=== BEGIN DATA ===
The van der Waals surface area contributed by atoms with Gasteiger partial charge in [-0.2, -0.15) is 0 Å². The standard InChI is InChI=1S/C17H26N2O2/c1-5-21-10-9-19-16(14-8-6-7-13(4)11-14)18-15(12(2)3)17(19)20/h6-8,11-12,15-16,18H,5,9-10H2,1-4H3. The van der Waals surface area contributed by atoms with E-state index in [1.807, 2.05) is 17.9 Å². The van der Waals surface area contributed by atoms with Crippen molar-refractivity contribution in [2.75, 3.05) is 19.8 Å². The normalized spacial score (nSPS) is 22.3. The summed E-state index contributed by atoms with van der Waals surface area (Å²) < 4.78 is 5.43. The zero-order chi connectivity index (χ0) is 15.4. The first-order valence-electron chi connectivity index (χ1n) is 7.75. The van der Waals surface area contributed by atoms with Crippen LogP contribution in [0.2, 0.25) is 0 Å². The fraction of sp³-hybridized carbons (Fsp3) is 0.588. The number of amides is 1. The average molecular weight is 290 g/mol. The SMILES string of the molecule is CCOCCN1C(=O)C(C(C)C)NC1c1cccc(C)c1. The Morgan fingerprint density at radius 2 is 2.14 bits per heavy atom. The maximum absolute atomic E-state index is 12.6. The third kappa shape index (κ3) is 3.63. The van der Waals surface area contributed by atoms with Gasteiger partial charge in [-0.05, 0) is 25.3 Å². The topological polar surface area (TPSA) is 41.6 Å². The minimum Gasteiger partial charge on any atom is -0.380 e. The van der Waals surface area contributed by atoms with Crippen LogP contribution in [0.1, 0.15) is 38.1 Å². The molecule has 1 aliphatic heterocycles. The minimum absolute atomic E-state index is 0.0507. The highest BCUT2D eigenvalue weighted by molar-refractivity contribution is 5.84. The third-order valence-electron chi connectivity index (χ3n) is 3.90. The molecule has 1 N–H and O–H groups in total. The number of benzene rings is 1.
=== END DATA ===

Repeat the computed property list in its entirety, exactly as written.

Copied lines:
The van der Waals surface area contributed by atoms with Gasteiger partial charge in [-0.2, -0.15) is 0 Å². The standard InChI is InChI=1S/C17H26N2O2/c1-5-21-10-9-19-16(14-8-6-7-13(4)11-14)18-15(12(2)3)17(19)20/h6-8,11-12,15-16,18H,5,9-10H2,1-4H3. The van der Waals surface area contributed by atoms with E-state index in [1.807, 2.05) is 17.9 Å². The van der Waals surface area contributed by atoms with Crippen molar-refractivity contribution in [2.75, 3.05) is 19.8 Å². The normalized spacial score (nSPS) is 22.3. The summed E-state index contributed by atoms with van der Waals surface area (Å²) < 4.78 is 5.43. The zero-order chi connectivity index (χ0) is 15.4. The first-order valence-electron chi connectivity index (χ1n) is 7.75. The van der Waals surface area contributed by atoms with Crippen LogP contribution in [0.2, 0.25) is 0 Å². The fraction of sp³-hybridized carbons (Fsp3) is 0.588. The number of amides is 1. The average molecular weight is 290 g/mol. The SMILES string of the molecule is CCOCCN1C(=O)C(C(C)C)NC1c1cccc(C)c1. The Morgan fingerprint density at radius 2 is 2.14 bits per heavy atom. The maximum absolute atomic E-state index is 12.6. The third kappa shape index (κ3) is 3.63. The van der Waals surface area contributed by atoms with Gasteiger partial charge in [-0.05, 0) is 25.3 Å². The topological polar surface area (TPSA) is 41.6 Å². The minimum Gasteiger partial charge on any atom is -0.380 e. The van der Waals surface area contributed by atoms with Crippen LogP contribution in [0.1, 0.15) is 38.1 Å². The molecule has 1 aliphatic heterocycles. The minimum absolute atomic E-state index is 0.0507. The highest BCUT2D eigenvalue weighted by molar-refractivity contribution is 5.84. The third-order valence-electron chi connectivity index (χ3n) is 3.90. The molecule has 1 N–H and O–H groups in total. The number of benzene rings is 1.